Practicing, Reeds, and More

September 17, 2009

Oboe has been going well, although it’s tiring. I’m constantly stressed about practicing, and getting the music exactly right. Playing the Ferlings is hard enough, transposing them a half step up and down is even more ridiculous. The only thing that brings me comfort is knowing that Martin makes every one of his students do this, and so I’m sure I’m not the only one to struggle through them.

Ferling 4 measure 10 was extremely hard for me. Two bits of advice that I received from Mr. Weber was, “Make a really stable reed, and woodshed like hell!” Which I did and helped. Another bit of advice I received was to make sure to anchor my thumb octave key to the oboe rather than try to play it with both octave keys, or have my thumb floating around. This really helped, and I managed to get through it. This week, rather than being in the key of A minor, I get to play it in the key of Ab minor, which is not very friendly. At least my oboe seals. Ferling 3 in Bb minor is also not very friendly, particularly the little trill section toward the end which ends with a trill from Bb to Cb, and then two grace notes down to A natural and Bb, and then jumping up to high Gb. yikes!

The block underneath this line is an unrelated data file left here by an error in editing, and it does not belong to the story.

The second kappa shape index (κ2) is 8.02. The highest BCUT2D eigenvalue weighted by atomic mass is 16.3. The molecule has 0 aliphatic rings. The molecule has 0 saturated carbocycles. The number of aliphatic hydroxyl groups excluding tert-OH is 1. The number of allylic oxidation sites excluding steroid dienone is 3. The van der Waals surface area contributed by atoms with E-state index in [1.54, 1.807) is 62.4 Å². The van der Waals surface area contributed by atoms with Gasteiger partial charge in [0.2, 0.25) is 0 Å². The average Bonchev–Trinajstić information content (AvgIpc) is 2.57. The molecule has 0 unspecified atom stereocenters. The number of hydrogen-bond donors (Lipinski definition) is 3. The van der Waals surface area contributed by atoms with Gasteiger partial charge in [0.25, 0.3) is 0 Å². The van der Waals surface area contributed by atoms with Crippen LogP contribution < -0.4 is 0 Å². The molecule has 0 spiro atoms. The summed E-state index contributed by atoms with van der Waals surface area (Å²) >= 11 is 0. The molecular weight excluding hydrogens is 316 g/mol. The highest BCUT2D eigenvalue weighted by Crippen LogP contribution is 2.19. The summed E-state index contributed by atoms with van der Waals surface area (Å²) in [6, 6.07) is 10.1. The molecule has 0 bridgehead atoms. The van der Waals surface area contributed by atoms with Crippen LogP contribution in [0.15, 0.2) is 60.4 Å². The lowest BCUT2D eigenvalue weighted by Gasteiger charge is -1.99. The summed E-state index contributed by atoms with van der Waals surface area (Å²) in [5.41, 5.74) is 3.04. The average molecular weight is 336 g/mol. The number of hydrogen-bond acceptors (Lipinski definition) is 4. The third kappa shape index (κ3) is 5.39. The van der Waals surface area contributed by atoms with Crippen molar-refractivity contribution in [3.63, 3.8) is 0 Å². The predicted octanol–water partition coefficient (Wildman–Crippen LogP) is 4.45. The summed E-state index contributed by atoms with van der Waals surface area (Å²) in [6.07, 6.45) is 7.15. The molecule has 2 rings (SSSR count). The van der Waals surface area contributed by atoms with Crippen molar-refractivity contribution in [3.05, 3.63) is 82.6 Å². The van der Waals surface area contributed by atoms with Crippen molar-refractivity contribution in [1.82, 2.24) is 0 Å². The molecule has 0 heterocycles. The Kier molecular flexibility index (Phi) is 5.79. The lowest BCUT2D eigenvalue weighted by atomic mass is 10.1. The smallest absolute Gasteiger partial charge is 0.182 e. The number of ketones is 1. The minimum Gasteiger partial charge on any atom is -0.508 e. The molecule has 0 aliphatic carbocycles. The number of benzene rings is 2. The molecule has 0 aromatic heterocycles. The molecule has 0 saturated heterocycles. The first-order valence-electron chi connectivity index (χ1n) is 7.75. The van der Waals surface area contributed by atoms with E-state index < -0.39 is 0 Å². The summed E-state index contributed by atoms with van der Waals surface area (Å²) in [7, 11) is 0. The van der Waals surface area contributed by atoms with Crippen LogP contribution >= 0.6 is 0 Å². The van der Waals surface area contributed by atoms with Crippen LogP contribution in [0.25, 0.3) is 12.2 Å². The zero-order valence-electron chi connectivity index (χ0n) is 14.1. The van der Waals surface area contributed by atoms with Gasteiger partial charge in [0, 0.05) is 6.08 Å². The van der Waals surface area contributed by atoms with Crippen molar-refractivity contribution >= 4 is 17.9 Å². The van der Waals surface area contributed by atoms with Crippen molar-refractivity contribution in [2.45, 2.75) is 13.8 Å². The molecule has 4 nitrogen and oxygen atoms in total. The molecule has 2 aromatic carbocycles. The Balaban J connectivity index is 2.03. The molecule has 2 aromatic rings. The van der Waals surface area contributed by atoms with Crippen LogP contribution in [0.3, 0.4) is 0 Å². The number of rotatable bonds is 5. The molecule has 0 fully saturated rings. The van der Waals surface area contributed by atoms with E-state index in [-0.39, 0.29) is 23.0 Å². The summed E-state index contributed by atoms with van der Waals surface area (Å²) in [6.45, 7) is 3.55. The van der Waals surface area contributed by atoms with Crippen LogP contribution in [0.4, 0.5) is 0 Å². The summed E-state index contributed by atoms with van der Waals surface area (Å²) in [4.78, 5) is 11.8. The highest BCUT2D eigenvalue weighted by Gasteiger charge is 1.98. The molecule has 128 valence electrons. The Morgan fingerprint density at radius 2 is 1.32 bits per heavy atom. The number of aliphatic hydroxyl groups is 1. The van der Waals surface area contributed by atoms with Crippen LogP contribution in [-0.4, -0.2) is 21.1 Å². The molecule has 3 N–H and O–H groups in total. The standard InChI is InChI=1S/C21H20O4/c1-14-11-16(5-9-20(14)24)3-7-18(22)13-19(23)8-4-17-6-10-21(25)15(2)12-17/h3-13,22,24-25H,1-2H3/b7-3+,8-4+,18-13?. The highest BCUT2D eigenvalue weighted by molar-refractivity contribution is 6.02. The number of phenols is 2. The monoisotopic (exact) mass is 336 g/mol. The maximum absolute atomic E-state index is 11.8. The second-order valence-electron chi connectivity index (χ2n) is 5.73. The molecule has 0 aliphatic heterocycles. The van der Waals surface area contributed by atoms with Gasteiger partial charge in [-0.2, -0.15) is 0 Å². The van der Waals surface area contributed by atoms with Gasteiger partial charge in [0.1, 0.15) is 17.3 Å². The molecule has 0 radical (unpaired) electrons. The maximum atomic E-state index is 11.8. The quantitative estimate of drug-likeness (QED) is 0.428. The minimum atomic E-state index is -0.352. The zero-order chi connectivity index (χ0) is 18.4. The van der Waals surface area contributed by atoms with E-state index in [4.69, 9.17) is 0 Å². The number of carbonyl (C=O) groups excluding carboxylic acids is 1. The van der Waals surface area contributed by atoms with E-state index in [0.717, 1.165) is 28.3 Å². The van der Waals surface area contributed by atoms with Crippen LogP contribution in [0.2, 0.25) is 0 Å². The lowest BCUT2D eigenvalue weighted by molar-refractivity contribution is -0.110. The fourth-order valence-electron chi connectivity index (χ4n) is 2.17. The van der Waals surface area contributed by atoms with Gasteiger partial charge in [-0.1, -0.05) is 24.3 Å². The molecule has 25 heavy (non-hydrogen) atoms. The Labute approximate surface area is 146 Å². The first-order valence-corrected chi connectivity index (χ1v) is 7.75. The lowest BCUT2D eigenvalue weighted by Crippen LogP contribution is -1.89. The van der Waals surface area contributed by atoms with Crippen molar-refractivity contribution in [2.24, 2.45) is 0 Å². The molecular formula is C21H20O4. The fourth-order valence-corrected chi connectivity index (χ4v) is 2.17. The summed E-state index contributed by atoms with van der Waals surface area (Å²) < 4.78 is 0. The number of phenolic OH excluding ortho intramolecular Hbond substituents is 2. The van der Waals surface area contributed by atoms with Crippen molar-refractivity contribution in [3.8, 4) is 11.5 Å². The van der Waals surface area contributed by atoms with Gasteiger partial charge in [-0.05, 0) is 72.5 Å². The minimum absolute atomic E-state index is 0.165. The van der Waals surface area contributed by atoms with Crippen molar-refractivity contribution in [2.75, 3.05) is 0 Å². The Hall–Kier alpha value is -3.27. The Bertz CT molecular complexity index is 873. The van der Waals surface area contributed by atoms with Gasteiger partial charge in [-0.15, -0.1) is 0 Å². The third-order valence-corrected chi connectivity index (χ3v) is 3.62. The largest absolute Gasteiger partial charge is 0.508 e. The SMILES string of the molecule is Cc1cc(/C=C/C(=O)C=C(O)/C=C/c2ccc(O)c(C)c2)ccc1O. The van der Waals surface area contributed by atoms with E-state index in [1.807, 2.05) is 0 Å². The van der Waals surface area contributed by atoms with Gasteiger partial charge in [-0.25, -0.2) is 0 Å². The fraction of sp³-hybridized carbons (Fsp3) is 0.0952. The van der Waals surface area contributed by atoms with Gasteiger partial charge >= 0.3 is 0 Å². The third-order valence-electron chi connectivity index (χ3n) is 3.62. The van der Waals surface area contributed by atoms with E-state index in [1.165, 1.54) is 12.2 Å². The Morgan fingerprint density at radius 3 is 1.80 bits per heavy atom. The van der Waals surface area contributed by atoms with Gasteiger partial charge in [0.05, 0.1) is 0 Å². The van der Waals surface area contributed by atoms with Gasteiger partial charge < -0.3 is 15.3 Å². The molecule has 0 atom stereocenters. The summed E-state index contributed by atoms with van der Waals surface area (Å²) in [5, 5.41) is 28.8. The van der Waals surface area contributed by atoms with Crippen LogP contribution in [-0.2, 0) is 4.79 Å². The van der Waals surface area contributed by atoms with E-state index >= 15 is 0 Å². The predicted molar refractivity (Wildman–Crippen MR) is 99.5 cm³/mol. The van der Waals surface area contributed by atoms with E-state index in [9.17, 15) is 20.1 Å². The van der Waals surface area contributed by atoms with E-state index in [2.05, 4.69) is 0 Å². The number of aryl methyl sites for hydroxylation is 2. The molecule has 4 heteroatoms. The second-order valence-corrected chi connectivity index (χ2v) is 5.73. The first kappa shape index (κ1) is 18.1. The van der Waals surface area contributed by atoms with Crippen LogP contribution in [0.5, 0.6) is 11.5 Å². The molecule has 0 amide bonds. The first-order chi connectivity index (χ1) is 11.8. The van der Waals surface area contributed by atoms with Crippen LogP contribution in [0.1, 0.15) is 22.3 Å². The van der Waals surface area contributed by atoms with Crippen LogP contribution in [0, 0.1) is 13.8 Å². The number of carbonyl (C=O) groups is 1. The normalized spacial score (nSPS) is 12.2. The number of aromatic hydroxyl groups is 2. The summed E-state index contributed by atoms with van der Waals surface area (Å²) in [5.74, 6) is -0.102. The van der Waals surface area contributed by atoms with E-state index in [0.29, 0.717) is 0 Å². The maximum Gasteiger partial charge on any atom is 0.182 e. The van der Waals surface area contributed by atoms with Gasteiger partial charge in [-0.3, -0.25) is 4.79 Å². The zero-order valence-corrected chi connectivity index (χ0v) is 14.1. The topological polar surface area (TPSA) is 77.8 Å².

Meanwhile, I’ve been playing the DD I purchased from Hannah, which is turning out really quite well. It’s got a lovely colorful sounding top joint, and a solid bottom joint, nothing particularly exciting down there. I do think that once Mr. Weber reams the bottom joint however, it’s going to be a killer instrument, with massive projection. David and I played the DD today next to his CC, and a CC sent by Alvin Swiney and the DD clearly was the preferred oboe of the three. I feel fortunate to have found it, and to have received it at a reasonable price. Hopefully, the instrument will be solid enough that it will stay in adjustment, and be up for some heavy playing.

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2 Responses to “Practicing, Reeds, and More”

  1. Christina said

    I’m so jealous.

  2. Suvayd said

    Cooper, what is the rationale behind transposing the etudes? I heard JdL (on a DVD) explain that, in his youth, an oboist had to be able to do it in case an opera singer needed to change keys at the last minute, but that now, orchestras had the partitions in all the keys… But he still had his students do it anyway, and apparently, Mr. Schuring is continuing the tradition… Is it for flexibility, i.e. being able to adapt to weird keys (fingering)?

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